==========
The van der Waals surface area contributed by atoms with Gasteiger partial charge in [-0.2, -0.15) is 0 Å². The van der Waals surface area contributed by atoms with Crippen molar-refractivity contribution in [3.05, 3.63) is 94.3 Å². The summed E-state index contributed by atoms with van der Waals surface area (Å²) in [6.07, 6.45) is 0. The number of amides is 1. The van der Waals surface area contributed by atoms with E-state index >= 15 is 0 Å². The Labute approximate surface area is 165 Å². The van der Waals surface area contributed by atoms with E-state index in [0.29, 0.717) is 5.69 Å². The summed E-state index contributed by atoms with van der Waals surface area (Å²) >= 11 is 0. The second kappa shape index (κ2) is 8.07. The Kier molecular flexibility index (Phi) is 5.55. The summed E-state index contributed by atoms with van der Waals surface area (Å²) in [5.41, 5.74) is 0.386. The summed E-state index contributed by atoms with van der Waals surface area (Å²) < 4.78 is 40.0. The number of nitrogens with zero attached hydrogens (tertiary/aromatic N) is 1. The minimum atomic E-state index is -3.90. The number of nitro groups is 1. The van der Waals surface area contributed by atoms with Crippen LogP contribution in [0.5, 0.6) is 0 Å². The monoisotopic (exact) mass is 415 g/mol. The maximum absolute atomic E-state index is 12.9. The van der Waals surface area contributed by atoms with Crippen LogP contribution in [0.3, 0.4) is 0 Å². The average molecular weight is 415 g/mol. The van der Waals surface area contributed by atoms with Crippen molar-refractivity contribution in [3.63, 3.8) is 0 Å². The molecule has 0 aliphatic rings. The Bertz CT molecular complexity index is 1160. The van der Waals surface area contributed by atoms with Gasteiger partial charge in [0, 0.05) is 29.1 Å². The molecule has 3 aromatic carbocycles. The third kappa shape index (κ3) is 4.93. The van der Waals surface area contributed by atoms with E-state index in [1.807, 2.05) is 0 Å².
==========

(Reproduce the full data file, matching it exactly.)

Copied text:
The van der Waals surface area contributed by atoms with Gasteiger partial charge in [-0.2, -0.15) is 0 Å². The van der Waals surface area contributed by atoms with Crippen molar-refractivity contribution in [3.05, 3.63) is 94.3 Å². The summed E-state index contributed by atoms with van der Waals surface area (Å²) in [6.07, 6.45) is 0. The number of amides is 1. The van der Waals surface area contributed by atoms with E-state index >= 15 is 0 Å². The Labute approximate surface area is 165 Å². The van der Waals surface area contributed by atoms with E-state index in [0.29, 0.717) is 5.69 Å². The summed E-state index contributed by atoms with van der Waals surface area (Å²) >= 11 is 0. The second kappa shape index (κ2) is 8.07. The Kier molecular flexibility index (Phi) is 5.55. The summed E-state index contributed by atoms with van der Waals surface area (Å²) in [5.41, 5.74) is 0.386. The summed E-state index contributed by atoms with van der Waals surface area (Å²) < 4.78 is 40.0. The number of nitrogens with zero attached hydrogens (tertiary/aromatic N) is 1. The minimum atomic E-state index is -3.90. The number of nitro groups is 1. The van der Waals surface area contributed by atoms with Crippen LogP contribution in [0.5, 0.6) is 0 Å². The monoisotopic (exact) mass is 415 g/mol. The maximum absolute atomic E-state index is 12.9. The van der Waals surface area contributed by atoms with Crippen LogP contribution in [0.3, 0.4) is 0 Å². The average molecular weight is 415 g/mol. The van der Waals surface area contributed by atoms with Crippen molar-refractivity contribution in [3.63, 3.8) is 0 Å². The molecule has 0 aliphatic rings. The Bertz CT molecular complexity index is 1160. The van der Waals surface area contributed by atoms with Gasteiger partial charge in [0, 0.05) is 29.1 Å². The molecule has 3 aromatic carbocycles. The third kappa shape index (κ3) is 4.93. The van der Waals surface area contributed by atoms with E-state index in [1.807, 2.05) is 0 Å².